How did you know you wanted to be a writer? How did you get started?
As a young boy, I would spend hours in my room thinking of stories and creating my own books. I pursued journalism in high school and became sports editor of my high school’s paper. I caught the writing bug from that experience and decided that one day I would achieve my dream of becoming a published author. I read as much good writing as I could, and tried to implement things I learned from the authors I read. Along the way, I received a ton of encouragement from teachers, family, and friends. During my course of study in college, I enrolled in a children literature class. One of the assignments was to write a story in the style of an author of my choosing. I chose Dr. Seuss and set out to write a story about this frog that I had been doodling since middle school. Out of that experience came Ferdinand the Frog. When the time came to write my children book for Loving Healing Press, I simply told the story of my child’s potty training experience with Ferdie as the star.
What do you believe is the hardest part of writing?
The hardest part of writing is overcoming the thought that you can not do it. I never sit down with the goal of writing a book. I write because I love to write and sometimes it gets developed to the point of becoming a book. I encourage people to write about what ever it is that gets them out of bed in the morning. Passion=good writing.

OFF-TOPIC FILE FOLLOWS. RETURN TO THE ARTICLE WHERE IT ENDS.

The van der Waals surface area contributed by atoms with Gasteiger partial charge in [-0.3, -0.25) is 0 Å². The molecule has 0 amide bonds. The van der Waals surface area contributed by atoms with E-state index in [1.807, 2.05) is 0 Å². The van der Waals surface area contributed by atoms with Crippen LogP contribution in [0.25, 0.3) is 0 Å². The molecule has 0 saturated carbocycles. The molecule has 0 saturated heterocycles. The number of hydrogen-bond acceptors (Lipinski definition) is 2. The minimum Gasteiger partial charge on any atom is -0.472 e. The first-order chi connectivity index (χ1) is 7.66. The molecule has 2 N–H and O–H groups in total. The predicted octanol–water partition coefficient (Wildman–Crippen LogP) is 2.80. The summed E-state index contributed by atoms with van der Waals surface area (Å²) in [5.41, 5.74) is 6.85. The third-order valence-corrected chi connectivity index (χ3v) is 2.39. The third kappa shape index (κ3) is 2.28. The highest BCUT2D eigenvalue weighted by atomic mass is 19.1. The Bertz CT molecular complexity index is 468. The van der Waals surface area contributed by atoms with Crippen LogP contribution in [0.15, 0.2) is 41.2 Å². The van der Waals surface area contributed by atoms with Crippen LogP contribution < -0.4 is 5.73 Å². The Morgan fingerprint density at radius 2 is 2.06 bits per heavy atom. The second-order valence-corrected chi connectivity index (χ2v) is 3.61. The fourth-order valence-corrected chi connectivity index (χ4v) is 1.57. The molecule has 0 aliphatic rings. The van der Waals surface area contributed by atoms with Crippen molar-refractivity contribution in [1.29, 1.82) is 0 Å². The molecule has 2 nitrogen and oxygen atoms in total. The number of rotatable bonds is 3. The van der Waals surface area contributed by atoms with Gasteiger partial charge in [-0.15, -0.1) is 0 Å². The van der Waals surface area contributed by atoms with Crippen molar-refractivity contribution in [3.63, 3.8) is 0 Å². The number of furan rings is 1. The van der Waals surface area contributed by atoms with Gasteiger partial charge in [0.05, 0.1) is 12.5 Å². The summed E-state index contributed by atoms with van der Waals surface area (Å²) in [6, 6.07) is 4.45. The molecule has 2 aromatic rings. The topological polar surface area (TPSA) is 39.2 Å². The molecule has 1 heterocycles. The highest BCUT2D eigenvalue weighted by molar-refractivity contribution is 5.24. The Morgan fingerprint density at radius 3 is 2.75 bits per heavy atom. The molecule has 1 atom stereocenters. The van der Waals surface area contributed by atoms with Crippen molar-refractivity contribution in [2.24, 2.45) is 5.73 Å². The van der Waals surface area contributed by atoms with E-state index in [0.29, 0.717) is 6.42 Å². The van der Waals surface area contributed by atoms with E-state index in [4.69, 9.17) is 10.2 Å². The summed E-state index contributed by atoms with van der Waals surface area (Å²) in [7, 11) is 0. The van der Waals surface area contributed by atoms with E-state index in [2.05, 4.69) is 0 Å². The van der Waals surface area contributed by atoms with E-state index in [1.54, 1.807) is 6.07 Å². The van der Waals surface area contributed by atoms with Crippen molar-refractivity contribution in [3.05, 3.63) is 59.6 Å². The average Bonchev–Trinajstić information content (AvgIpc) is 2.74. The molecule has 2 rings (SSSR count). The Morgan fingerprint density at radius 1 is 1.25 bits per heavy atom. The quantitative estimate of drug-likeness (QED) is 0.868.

How do you do research for your books?
I write about things I experience. Life is the best research project out there. I have never set out to write about anything that I have not lived out. I guess that makes me a little different from other authors. I am not much of a researcher, so if it is not something that is part of my life, or something I have experienced, I will not write about it.
Did you learn anything from writing this book? What?
I learned that creating a story for children is challenging because you have to get you point across in a very succinct way. Children have short attention spans, so the goal is to create something entertaining without wasting any words. I have found that it is much more daunting to say what needs to be said in few words.
What are you reading now?
I spend a lot of time reading things that inspire my passion for God. I love to read the Bible, not only for the spiritual significance that it has in my life, but also because I find it to be an enchanting and engaging work of literature. The writers of the Bible were inspired by God, making their words as relevant now as they were the day they were written. The goal of any author is for their work’s relevance to far outlive them.